Religion News Service - Missouri School of Journalism [Columbia MO]
November 16, 2021
By Jack Jenkins
Inside — and outside — the first public session of the U.S. Catholic bishops’ fall gathering revealed increasingly politicized tensions between American clerics, the Vatican and lay Catholics.
The first public session of U.S. Catholic bishops’ fall gathering included calls for unity, but rhetoric inside and outside the conference hotel hinted at an increasingly atomized spectrum of Catholic thought that overlaps heavily with political debates and manifests in tensions between American clerics, the Vatican and lay Catholics.
Evidence of disagreement between members of the U.S. Conference of Catholic Bishops and the Holy See was made clear on Tuesday (Nov. 16), in the opening address from Archbishop Christophe Pierre, the apostolic nuncio who serves as the Vatican’s ambassador to the U.S.
Although he appealed to “unity desired by Christ,” he also spoke directly to an ongoing disagreement between USCCB leaders and the Vatican.
“There is the temptation to treat the Eucharist as something to be offered to the privileged few rather than to seek to walk with those whose theology or discipleship is falling short, assisting them to understand and appreciate the gift of the Eucharist and helping them to overcome their difficulties,” Pierre said.
The nod to the Eucharist was in reference to a controversial document focused on Communion crafted by the bishops, which will come up for a group vote on Wednesday. The document was introduced this summer in a heated debate that included bishops suggesting President Joe Biden should be denied Communion because of his support for abortion rights.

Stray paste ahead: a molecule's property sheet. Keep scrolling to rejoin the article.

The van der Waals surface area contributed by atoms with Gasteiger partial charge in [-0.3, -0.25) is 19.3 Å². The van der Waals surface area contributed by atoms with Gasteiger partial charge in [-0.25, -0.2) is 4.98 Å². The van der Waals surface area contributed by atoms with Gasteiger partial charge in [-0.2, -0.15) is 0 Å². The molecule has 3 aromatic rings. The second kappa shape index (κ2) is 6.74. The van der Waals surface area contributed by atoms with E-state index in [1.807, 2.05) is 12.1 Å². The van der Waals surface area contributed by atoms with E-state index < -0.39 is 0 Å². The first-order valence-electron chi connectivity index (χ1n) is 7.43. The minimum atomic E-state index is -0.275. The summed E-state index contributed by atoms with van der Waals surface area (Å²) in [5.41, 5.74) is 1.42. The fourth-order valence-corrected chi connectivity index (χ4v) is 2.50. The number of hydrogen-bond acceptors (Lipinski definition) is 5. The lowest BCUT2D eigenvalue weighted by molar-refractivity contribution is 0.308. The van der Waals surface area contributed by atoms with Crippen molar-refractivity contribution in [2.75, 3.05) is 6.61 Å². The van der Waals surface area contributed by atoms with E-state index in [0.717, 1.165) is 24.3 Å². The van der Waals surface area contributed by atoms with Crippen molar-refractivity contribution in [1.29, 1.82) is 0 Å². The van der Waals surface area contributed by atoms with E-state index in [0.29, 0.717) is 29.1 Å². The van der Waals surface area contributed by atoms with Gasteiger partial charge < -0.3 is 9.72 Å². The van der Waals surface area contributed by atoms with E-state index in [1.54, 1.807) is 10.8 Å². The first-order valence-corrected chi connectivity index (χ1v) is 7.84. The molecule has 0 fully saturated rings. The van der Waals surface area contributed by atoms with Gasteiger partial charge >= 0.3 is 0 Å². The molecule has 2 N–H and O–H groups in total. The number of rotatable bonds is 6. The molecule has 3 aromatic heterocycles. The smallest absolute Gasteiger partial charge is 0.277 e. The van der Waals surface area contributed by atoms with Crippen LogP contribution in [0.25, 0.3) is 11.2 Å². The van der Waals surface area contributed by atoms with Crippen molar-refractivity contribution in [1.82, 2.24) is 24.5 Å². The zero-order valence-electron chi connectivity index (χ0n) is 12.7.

Pierre appeared to be echoing Pope Francis, who has spoken similarly about the sacrament and who recently met with Biden at the Vatican.
His message contrasted with the opening address from the USCCB president, Archbishop José H. Gomez, who heads the Archdiocese of Los Angeles. Gomez bemoaned what he described as the “breaking down” of America’s “story,” which he suggested was rooted in Christianity.
“For most of our history, the story that gave meaning to our lives was rooted in a biblical worldview and the values of our Judeo-Christian heritage,” he said. “It was the story of the human person created in God’s image and invested with an earthly vocation to build a society where people could live in freedom, with equality and dignity. This story underwrote America’s founding documents. It shaped the assumptions of our laws and institutions. It gave substance to our everyday ideals and actions.”
Gomez’s remarks echoed a controversial speech, delivered earlier this month, in which he bemoaned “aggressive secularization” in the U.S. and derided social justice movements as “pseudo-religions” that serve as “dangerous substitutes for true religion.”
On Tuesday, he argued that America’s faith-fueled story has been eroded by “secular society” but that it could be reclaimed through faith.
“We all need God to help us to make sense of our lives, so when we try to live without God, we can become confused,” he said.
As he closed, many bishops rose to their feet in a standing ovation.
But at least one bishop — Bishop John Stowe of the Diocese of Lexington — was unsettled by Gomez’s remarks.
“I was disappointed to see a standing ovation for that, because I think it represents a real misunderstanding of U.S. history and its foundation,” Stowe told Religion News Service. He characterized Gomez’s vision of America’s founding as “very exclusive.”